Carver Guide – Your Roles and Responsibilities as a Board Member

Your Roles and Responsibilities as a Board Member
Board Members can be successful strategic leaders if they nurture their sense of group responsibility.
All members must participate in the discipline and productivity of the group.
All members must be willing to challenge and urge each other on to big dreams, lucid values, and
fidelity to their trusteeship.
All members must cherish diversity in viewpoints as well as the challenge of reaching an
unambiguous, single board position derived from that diversity.
All members must strive for accountability in the board’s job, confident that if quality dwells in the
boardroom, the rest of the organization will take care of itself.
Each board member carries important individual responsibilities in their pursuit of quality.
Board members, not staff, are morally trustees for the ownership and, consequently, must bear initial
responsibility for the integrity of governance.
Whatever a board delegates to its CEO is removed from the board’s own responsibility, though clearly it
remains accountable for it. Three products cannot be delegated by a board. These direct job
responsibilities of the board ensure the board’s overall accountability.
1. The board’s first direct product is the organization’s linkage to the ownership.
2. The board’s second product is explicit governing policies.
3. The board’s third product is assurance of executive performance. The board is obliged to ensure
that the staff faithfully serves the board’s policies.
One of the reasons a board member’s job is so difficult is that “the job” is essentially a group
responsibility. Some advice follows on the frame of mind and individual preparations necessary for a
given board member to play an effective role in creating a productive board.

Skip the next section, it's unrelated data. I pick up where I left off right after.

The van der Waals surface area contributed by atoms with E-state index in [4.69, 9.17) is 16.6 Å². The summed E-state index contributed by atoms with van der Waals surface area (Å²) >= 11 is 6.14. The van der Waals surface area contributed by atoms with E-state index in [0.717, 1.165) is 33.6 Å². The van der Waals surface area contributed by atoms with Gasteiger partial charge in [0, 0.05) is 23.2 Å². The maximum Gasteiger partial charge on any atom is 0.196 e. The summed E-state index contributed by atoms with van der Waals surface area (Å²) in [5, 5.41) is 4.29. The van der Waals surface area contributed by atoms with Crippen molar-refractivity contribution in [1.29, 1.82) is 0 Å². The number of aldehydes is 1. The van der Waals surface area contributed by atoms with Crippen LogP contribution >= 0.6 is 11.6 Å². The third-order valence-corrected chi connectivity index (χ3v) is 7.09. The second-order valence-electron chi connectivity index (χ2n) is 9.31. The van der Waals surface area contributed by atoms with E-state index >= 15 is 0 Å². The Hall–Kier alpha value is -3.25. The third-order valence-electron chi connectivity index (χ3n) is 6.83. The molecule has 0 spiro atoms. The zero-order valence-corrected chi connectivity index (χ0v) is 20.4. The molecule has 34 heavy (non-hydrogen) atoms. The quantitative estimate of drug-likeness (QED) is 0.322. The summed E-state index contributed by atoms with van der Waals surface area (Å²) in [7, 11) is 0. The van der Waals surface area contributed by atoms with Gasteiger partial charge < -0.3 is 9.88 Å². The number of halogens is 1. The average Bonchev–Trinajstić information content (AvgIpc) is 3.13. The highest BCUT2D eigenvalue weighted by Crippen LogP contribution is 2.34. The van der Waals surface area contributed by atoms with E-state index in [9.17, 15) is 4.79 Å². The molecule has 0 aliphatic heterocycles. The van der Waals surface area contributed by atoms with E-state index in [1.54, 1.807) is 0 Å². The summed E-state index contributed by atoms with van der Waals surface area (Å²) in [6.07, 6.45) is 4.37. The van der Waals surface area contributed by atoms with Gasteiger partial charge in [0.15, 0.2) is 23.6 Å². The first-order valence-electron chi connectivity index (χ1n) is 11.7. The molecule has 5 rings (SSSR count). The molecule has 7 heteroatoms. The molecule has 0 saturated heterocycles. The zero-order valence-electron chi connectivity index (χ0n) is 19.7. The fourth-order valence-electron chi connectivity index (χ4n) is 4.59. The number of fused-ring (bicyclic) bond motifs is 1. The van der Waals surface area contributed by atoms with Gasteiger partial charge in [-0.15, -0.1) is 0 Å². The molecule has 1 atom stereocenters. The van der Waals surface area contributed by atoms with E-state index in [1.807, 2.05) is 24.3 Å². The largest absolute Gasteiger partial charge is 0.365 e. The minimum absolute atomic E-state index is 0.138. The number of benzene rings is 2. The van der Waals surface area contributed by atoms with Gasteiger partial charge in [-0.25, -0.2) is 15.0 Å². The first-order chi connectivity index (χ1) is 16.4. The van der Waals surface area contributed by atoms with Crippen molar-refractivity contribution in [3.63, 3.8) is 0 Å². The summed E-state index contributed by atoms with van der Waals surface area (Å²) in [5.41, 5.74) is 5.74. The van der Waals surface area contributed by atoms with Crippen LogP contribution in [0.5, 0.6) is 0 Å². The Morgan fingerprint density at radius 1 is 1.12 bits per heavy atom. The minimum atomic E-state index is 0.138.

Be prepared to participate responsibly
Remember your identity is with the ownership, not the staff
Represent the ownership, not a single constituency
Be responsible for group behaviour and productivity
Be a proactive board member
Honour divergent opinions without being intimidated by them
Use your special expertise to inform your colleagues’ wisdom
Orient to the whole, not the parts
Think upward and outward more than downward and inward
Tolerate issues that cannot be quickly settled
Don’t tolerate putting off the big issues forever
Support the board’s final choice
Don’t mistake form for substance
Obsess about Ends
Don’t expect agendas to be built on your interests
The organization is not there for you
Squelch your individual points of view during monitoring
Support the Chair in board discipline
Your Roles and Responsibilities as a Board Member
Policy Governance Is Not a “Hands-Off” Model
The best governance is hands off about some things and decidedly hands on about other things. The
trick is in knowing when to be hands on and when to be hands off.
Example of What the Board Should do Hands On:
Set the board’s work plan and agenda for the year and for each meeting
Determine board training and development needs
Attend to discipline in board attendance, following by-laws and other self-imposed rules
Become expert in governance
Meet with and gather wisdom from the ownership
Establish the limits of the CEO’s authority to budget, administer finances and compensation,
establish programs, and otherwise manage the organization
Establish the results, recipients, and acceptable costs of those results that justify the
organization’s existence
Examine monitoring data and determine whether the CEO has used a reasonable interpretation
of board-stated criteria
Examples of What the Board Should Keep Hands Off:
Establish services, programs, curricula, or budgets
Approve the CEO’s personnel, program, and budgetary plans
Render any judgements or assessments of staff activity where no previous board expectations
have been stated
Determine staff development needs, terminations, or promotions (except for the CEO)
Design staff jobs or instruct any staff member subordinate to the CEO (except when the CEO has
assigned a staff member to some board function)
Decide on the table of organization and staffing requirements